UK government may have broken environmental law on sewage overflows -watchdog

By Kylie MacLellan and Sachin Ravikumar

LONDON (Reuters) -Britain’s government and water regulator may have failed to comply with environmental law over the regulation of untreated sewage releases, the country’s environmental protection watchdog said on Tuesday.

The Office for Environmental Protection (OEP) said it believed the Department for Environment, Food and Rural Affairs (Defra), regulator Ofwat and the government’s Environment Agency may all have misinterpreted the law.

Water companies are facing the biggest wave of public criticism over the dumping of raw sewage and the poor quality of rivers and beaches since the industry was privatised in 1989.

The release of sewage into waterways is only supposed to happen during exceptional rainfall to stop it backing up into homes, but campaigners say water companies are discharging much more often than they should.

In 2022, water companies in England alone released raw sewage into rivers and the sea 301,091 times, an average of 825 times a day, according to data from the Environment Agency.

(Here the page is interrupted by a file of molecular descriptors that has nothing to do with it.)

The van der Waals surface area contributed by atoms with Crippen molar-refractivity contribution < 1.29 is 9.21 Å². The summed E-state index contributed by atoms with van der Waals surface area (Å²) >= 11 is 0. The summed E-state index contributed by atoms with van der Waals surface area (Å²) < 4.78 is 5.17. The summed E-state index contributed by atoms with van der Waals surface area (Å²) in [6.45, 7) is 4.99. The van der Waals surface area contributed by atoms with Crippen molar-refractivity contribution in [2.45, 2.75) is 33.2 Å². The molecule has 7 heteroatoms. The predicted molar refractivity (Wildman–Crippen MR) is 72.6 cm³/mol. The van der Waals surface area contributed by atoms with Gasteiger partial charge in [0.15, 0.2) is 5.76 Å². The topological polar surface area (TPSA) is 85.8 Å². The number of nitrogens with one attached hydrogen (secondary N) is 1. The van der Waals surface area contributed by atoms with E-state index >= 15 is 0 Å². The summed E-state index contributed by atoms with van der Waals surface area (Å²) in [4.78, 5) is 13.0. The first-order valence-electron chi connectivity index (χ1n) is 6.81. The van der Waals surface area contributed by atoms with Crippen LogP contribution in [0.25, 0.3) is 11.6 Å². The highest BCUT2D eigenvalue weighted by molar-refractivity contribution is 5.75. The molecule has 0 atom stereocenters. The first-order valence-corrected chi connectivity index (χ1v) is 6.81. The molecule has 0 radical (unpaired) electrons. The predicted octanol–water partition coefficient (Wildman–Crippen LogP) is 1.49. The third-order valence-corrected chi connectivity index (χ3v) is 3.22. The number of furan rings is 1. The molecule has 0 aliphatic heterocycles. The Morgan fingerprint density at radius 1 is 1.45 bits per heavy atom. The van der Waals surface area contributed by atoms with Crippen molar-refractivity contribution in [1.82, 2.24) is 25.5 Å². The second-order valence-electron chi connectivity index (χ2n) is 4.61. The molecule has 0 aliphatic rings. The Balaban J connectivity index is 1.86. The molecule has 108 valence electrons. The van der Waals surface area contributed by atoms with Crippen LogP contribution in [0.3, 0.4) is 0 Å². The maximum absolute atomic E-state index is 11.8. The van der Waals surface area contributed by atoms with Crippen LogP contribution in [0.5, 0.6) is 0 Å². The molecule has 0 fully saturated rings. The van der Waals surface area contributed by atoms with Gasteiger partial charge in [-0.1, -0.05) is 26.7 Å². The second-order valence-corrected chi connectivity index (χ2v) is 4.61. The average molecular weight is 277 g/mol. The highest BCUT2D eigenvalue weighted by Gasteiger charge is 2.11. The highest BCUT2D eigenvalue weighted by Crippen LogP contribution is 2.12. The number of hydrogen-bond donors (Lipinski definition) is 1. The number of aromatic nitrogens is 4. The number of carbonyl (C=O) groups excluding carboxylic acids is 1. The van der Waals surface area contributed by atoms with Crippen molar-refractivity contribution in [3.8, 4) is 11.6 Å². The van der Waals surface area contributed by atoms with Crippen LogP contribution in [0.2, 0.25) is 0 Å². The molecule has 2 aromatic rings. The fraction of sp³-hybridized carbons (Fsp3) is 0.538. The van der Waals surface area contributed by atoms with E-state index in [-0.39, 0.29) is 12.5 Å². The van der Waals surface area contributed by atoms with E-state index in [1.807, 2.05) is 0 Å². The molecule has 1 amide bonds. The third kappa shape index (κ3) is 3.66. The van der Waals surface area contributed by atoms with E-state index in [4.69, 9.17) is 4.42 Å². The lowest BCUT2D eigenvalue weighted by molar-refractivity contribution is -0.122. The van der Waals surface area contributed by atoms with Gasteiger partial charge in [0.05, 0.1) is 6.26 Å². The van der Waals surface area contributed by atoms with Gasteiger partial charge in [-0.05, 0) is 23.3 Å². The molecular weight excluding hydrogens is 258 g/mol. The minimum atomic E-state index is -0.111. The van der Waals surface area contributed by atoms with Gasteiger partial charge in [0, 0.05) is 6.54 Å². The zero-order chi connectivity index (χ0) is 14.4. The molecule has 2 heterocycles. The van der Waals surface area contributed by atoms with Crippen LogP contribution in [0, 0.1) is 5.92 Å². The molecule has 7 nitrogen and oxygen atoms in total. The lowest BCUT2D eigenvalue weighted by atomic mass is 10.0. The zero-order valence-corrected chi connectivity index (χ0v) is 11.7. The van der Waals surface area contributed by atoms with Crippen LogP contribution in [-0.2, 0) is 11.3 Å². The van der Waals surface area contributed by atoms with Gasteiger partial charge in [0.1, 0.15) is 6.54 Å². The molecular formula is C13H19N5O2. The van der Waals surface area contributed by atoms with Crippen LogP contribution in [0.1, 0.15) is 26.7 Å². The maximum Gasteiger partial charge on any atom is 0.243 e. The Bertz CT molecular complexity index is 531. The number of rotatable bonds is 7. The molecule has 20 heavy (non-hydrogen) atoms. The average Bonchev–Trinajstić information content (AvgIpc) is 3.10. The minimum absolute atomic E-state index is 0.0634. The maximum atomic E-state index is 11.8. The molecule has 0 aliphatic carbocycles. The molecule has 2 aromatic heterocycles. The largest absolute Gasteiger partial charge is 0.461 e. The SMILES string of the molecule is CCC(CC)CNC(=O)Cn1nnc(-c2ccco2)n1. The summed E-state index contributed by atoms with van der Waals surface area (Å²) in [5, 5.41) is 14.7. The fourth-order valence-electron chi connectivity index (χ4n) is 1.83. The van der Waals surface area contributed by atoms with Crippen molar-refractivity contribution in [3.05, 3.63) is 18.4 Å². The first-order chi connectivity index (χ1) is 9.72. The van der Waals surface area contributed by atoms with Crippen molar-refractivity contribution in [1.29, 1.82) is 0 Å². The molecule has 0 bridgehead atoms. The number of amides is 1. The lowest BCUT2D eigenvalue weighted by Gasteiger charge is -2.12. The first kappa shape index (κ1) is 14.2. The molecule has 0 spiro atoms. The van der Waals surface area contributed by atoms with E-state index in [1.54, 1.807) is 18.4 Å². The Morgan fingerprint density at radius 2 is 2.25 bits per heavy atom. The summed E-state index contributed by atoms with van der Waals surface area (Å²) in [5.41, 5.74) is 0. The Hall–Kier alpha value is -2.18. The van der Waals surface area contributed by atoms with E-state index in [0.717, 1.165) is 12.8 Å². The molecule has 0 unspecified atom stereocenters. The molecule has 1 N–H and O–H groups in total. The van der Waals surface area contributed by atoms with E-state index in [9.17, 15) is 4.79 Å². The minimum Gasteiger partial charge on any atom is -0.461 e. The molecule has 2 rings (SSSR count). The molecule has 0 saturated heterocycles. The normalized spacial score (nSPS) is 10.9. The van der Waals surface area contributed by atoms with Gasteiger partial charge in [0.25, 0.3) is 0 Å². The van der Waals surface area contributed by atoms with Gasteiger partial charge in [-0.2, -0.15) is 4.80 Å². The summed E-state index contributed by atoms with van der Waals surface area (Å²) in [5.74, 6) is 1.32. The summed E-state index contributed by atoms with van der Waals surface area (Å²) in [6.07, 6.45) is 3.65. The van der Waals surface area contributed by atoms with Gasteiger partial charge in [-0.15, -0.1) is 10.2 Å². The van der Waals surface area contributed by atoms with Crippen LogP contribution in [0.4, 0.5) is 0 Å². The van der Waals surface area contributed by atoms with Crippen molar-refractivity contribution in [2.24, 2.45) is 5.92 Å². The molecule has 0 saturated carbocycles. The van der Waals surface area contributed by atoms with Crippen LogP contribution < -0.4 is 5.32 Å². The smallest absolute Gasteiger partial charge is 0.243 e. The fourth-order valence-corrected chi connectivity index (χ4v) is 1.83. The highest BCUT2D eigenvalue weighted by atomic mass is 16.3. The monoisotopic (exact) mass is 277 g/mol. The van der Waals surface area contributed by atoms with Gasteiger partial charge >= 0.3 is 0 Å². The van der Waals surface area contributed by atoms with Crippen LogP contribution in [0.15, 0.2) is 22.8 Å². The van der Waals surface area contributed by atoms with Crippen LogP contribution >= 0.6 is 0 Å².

“Where we interpret the law to mean that untreated sewage discharges should generally be allowed only in exceptional circumstances … it appears that the public authorities may have interpreted the law differently,”  OEP Chief Regulatory Officer Helen Venn said in a statement.

“The guidance provided by government to regulators, and the permitting regime they put in place for the water companies, possibly allow untreated sewage discharges to occur more regularly than intended by the law without risk of sanction.”

The OEP said the three authorities have two months to respond and set out proposed measures to address the issues.

Defra said it did not agree with the OEP’s interpretations but would work constructively with it on the issue.

“The volume of sewage discharged is completely unacceptable,” a Defra spokesperson said, adding the government was taking “comprehensive action to tackle it, driving forward more investment, stronger regulation and tougher enforcement”.

The Environment Agency said it would always take action against companies that did not follow the rules, while Ofwat also said it would work with OEP.

“Water companies’ performance on the environment is simply not good enough,” an Ofwat spokesperson said. “We will keep pushing for the change.”

(Reporting by Kylie MacLellan and Sachin Ravikumar, Additional reporting by Muvija MEditing by Alexandra Hudson)